- 1 Akhtala monastery complex (Pghindzavank (Armenian: Պղնձավանք, meaning Coppermine Monastery)). The Akhtala fortress is considered to be one of the most notable architectural monuments in Armenia. It was built from blue basalt and was considered to be unapproachable by the enemies. The deep canyons and the rocky mountains surrounding the fortress have played the role of a natural barrier. As for the accessible areas, they were protected by towers and gates. The fortress has only one entrance that is located in the Northern part. Inside the fortress is located the Akhtala monastery that consists of 3 churches (main one being St. Astvatsatsin), a bell tower and stone-made dwellings. The main building of the monastic compound is St. Astvatsatsin (Holy Virgin) church. The exact date of the church's construction is unknown but it is generally regarded as an 11th-13th century complex, though the current church was built on an earlier foundation. The medieval Armenian historian Kirakos Gandzaketsi mentioned that Ivaneh Zakarian was buried in the church in 1227 while another medieval historian, Stepanos Orbelian, referred to the building in his History of Sisakan (Sissian) Province (1216) as Pghndzahank, or Akhtala Monastery's main and oldest church. Modern researchers date the murals within the church to 1205–1276. The lower murals at St. Astvatsatsin are dated to the 11th century with features typical of Armenian miniature paintings, especially those from the Mughni Gospels. The coloring of the murals is characteristic of typical Byzantine art while the themes are more Armenian. Those from the thirteenth century and later more closely represent Byzantine art. Most of the murals bear Greek and Georgian scripture texts made under the patronage of Atabek Ivaneh Zakarian.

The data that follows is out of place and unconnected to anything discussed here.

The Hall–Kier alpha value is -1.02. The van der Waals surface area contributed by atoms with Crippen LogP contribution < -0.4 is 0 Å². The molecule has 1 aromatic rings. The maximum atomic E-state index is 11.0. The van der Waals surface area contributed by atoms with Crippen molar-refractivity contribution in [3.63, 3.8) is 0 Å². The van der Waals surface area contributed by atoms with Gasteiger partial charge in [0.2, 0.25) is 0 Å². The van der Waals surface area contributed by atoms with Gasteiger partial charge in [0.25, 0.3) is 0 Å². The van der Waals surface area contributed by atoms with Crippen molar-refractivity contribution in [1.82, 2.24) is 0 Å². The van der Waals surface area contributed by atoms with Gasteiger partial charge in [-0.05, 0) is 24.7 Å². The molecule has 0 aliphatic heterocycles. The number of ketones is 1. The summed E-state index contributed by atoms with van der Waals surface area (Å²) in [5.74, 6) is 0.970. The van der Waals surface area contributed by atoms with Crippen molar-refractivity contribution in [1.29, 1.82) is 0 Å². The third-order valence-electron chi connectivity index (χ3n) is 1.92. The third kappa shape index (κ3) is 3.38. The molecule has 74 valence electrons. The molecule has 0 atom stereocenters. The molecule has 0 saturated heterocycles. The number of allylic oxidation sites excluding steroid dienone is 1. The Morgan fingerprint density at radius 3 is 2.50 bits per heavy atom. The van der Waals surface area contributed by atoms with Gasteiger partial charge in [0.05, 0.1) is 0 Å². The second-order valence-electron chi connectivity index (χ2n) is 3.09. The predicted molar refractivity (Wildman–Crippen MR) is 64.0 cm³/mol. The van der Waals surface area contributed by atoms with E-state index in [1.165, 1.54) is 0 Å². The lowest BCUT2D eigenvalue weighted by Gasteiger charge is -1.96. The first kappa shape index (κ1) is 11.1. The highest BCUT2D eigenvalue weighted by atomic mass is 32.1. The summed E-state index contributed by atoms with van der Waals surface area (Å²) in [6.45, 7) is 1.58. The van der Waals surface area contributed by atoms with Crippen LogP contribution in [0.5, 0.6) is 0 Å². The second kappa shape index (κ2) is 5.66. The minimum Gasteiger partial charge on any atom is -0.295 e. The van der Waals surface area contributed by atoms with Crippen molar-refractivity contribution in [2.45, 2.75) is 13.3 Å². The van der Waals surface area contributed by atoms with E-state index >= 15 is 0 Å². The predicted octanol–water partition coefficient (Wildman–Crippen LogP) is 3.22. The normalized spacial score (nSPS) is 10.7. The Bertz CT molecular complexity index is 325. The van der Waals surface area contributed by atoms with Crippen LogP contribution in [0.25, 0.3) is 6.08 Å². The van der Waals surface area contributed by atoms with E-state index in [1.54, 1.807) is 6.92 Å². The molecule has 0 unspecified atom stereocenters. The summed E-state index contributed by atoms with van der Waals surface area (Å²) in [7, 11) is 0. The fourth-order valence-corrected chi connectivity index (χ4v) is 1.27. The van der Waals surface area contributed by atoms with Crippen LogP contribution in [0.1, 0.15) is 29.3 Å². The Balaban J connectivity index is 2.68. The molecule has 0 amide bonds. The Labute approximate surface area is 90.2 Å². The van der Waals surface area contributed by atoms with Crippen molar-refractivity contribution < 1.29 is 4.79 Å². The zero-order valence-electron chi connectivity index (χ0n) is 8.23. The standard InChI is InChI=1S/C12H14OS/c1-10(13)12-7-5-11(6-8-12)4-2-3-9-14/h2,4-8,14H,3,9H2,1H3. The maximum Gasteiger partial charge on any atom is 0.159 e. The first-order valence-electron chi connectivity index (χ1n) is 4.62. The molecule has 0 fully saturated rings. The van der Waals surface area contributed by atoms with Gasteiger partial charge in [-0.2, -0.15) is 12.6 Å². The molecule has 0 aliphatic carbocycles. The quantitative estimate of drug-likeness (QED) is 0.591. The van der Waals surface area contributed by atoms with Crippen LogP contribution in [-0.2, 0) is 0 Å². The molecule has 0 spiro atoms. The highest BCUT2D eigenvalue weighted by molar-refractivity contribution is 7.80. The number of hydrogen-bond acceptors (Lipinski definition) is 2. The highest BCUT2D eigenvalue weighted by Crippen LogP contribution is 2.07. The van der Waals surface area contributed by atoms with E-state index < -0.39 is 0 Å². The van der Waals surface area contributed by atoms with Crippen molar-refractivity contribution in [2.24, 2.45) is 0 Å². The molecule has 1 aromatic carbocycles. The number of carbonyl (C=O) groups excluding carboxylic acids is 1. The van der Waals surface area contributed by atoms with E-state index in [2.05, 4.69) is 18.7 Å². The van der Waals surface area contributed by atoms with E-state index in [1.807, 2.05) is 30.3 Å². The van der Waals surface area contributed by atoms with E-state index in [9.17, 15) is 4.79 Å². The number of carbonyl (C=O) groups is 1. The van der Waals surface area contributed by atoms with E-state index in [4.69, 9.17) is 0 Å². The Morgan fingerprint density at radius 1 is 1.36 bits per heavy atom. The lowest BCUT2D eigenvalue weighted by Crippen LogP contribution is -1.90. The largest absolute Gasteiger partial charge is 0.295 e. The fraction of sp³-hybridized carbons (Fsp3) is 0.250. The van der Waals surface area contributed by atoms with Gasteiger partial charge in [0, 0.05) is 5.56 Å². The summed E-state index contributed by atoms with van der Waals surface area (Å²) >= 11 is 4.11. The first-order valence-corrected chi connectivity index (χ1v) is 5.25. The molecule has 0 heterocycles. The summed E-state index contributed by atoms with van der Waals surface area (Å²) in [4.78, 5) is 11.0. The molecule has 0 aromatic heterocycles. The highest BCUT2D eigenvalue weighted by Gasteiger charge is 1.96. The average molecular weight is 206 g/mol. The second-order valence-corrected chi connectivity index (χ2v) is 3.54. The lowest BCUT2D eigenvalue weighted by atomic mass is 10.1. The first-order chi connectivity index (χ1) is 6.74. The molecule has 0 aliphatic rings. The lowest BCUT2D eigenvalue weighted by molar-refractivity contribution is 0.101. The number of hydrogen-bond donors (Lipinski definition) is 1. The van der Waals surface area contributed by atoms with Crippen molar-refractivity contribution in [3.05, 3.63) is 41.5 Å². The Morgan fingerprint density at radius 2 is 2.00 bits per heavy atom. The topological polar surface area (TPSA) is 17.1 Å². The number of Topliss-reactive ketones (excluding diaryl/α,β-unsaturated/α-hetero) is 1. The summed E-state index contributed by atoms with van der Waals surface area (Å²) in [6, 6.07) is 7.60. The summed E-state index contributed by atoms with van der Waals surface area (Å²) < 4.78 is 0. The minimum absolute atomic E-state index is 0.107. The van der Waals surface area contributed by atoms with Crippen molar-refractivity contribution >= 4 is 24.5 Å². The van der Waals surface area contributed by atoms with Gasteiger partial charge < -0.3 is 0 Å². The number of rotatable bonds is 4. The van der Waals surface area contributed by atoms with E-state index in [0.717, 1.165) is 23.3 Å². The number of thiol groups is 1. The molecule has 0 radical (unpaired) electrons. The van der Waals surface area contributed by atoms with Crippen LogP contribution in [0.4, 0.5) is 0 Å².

- Mikael Aramyants Castle.
- 1 Art & Craft, Culinary classes with Nurik center (Nurik Center is near Akhtala Monastery), ☏ , , firstname.lastname@example.org. Daily 08:00-21:00, reservations must be made 24 hours in advance. Founded in 2016, the Nurik Center is an important tourism resource, which organizes programs with the involvement of the locals, particularly people with disabilities. The programs include teaching traditional and decorative applied arts and crafts, making souvenirs, presenting and cooking local dishes, and hiking tours aimed at exploring the surrounding natural and historical monuments. Nurik offers visitors the opportunity to prepare national dishes, weave carpets with the help of local masters, taste freshly baked gata and other distinctive Armenian dishes, and enjoy views of the sublime 13th-century Akhtala monastic complex, unfolding from the center’s windows.
- 2 Rafting on Debet river, ☏ , email@example.com. The length of rafting on Debed River is 12 km with combination of calm and very strong stream sections and its takes 3 hours. The period is starting from May and it is the period for professionals cause the river is very strong and the level of the water is high. At the end of May the river is less strong and beginners can enjoy this adventure experience. Rafting does not require any previous knowledge; you will get all the safety briefing and safety regulations instructions and answers from the organizers and guides on the spot. 12,000 dram per person.
- Sweet gata, handmade works, souvenirs are usually sold at Nurik center.
- There are some small village shops selling fruits and vegetables.
You can eat at Nurik center.